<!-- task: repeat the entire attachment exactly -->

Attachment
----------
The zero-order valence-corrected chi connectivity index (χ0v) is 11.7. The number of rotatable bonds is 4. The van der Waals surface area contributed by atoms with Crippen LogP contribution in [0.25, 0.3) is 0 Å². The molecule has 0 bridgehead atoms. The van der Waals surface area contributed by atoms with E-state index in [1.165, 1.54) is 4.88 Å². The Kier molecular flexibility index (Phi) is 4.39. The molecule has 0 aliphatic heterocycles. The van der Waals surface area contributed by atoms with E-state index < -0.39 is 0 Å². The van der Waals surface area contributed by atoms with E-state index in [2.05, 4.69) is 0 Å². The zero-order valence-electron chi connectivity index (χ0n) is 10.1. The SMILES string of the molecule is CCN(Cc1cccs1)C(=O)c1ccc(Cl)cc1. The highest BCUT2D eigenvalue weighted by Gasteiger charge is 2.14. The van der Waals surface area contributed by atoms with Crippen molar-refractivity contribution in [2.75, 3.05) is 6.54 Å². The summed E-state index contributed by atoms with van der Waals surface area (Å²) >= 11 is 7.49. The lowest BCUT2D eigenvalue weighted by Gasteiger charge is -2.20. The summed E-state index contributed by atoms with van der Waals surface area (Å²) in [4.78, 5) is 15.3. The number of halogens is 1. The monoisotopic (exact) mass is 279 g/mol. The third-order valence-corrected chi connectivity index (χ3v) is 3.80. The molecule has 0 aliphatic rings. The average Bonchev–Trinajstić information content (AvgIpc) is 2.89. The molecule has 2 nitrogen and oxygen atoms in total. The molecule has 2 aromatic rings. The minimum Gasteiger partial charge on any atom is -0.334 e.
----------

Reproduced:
The zero-order valence-corrected chi connectivity index (χ0v) is 11.7. The number of rotatable bonds is 4. The van der Waals surface area contributed by atoms with Crippen LogP contribution in [0.25, 0.3) is 0 Å². The molecule has 0 bridgehead atoms. The van der Waals surface area contributed by atoms with E-state index in [1.165, 1.54) is 4.88 Å². The Kier molecular flexibility index (Phi) is 4.39. The molecule has 0 aliphatic heterocycles. The van der Waals surface area contributed by atoms with E-state index < -0.39 is 0 Å². The van der Waals surface area contributed by atoms with E-state index in [2.05, 4.69) is 0 Å². The zero-order valence-electron chi connectivity index (χ0n) is 10.1. The SMILES string of the molecule is CCN(Cc1cccs1)C(=O)c1ccc(Cl)cc1. The highest BCUT2D eigenvalue weighted by Gasteiger charge is 2.14. The van der Waals surface area contributed by atoms with Crippen molar-refractivity contribution in [2.75, 3.05) is 6.54 Å². The summed E-state index contributed by atoms with van der Waals surface area (Å²) >= 11 is 7.49. The lowest BCUT2D eigenvalue weighted by Gasteiger charge is -2.20. The summed E-state index contributed by atoms with van der Waals surface area (Å²) in [4.78, 5) is 15.3. The number of halogens is 1. The monoisotopic (exact) mass is 279 g/mol. The third-order valence-corrected chi connectivity index (χ3v) is 3.80. The molecule has 0 aliphatic rings. The average Bonchev–Trinajstić information content (AvgIpc) is 2.89. The molecule has 2 nitrogen and oxygen atoms in total. The molecule has 2 aromatic rings. The minimum Gasteiger partial charge on any atom is -0.334 e.